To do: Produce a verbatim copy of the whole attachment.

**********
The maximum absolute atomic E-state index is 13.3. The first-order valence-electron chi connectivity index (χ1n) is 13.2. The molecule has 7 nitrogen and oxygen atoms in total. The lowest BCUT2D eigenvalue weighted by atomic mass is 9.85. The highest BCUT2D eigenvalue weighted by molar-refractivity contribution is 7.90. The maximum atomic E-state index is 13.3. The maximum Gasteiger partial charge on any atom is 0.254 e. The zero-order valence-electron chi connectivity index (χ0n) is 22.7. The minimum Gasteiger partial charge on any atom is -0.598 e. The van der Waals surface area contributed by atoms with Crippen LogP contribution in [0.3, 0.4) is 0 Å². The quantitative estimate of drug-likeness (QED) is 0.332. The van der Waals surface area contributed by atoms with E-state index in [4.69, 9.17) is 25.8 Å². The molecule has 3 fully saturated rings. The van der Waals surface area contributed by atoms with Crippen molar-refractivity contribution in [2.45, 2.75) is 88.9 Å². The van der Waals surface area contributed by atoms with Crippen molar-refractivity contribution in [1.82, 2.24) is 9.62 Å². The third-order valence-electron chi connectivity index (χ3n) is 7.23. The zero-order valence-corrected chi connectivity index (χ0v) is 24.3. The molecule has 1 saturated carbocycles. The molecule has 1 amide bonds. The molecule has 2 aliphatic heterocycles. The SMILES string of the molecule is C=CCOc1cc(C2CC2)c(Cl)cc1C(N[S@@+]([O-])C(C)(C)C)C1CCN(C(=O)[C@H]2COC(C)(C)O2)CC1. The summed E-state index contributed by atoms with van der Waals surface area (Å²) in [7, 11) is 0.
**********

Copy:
The maximum absolute atomic E-state index is 13.3. The first-order valence-electron chi connectivity index (χ1n) is 13.2. The molecule has 7 nitrogen and oxygen atoms in total. The lowest BCUT2D eigenvalue weighted by atomic mass is 9.85. The highest BCUT2D eigenvalue weighted by molar-refractivity contribution is 7.90. The maximum atomic E-state index is 13.3. The maximum Gasteiger partial charge on any atom is 0.254 e. The zero-order valence-electron chi connectivity index (χ0n) is 22.7. The minimum Gasteiger partial charge on any atom is -0.598 e. The van der Waals surface area contributed by atoms with Crippen LogP contribution in [0.3, 0.4) is 0 Å². The quantitative estimate of drug-likeness (QED) is 0.332. The van der Waals surface area contributed by atoms with E-state index in [4.69, 9.17) is 25.8 Å². The molecule has 3 fully saturated rings. The van der Waals surface area contributed by atoms with Crippen molar-refractivity contribution in [2.45, 2.75) is 88.9 Å². The van der Waals surface area contributed by atoms with Crippen molar-refractivity contribution in [1.82, 2.24) is 9.62 Å². The third-order valence-electron chi connectivity index (χ3n) is 7.23. The zero-order valence-corrected chi connectivity index (χ0v) is 24.3. The molecule has 1 saturated carbocycles. The molecule has 1 amide bonds. The molecule has 2 aliphatic heterocycles. The SMILES string of the molecule is C=CCOc1cc(C2CC2)c(Cl)cc1C(N[S@@+]([O-])C(C)(C)C)C1CCN(C(=O)[C@H]2COC(C)(C)O2)CC1. The summed E-state index contributed by atoms with van der Waals surface area (Å²) in [7, 11) is 0.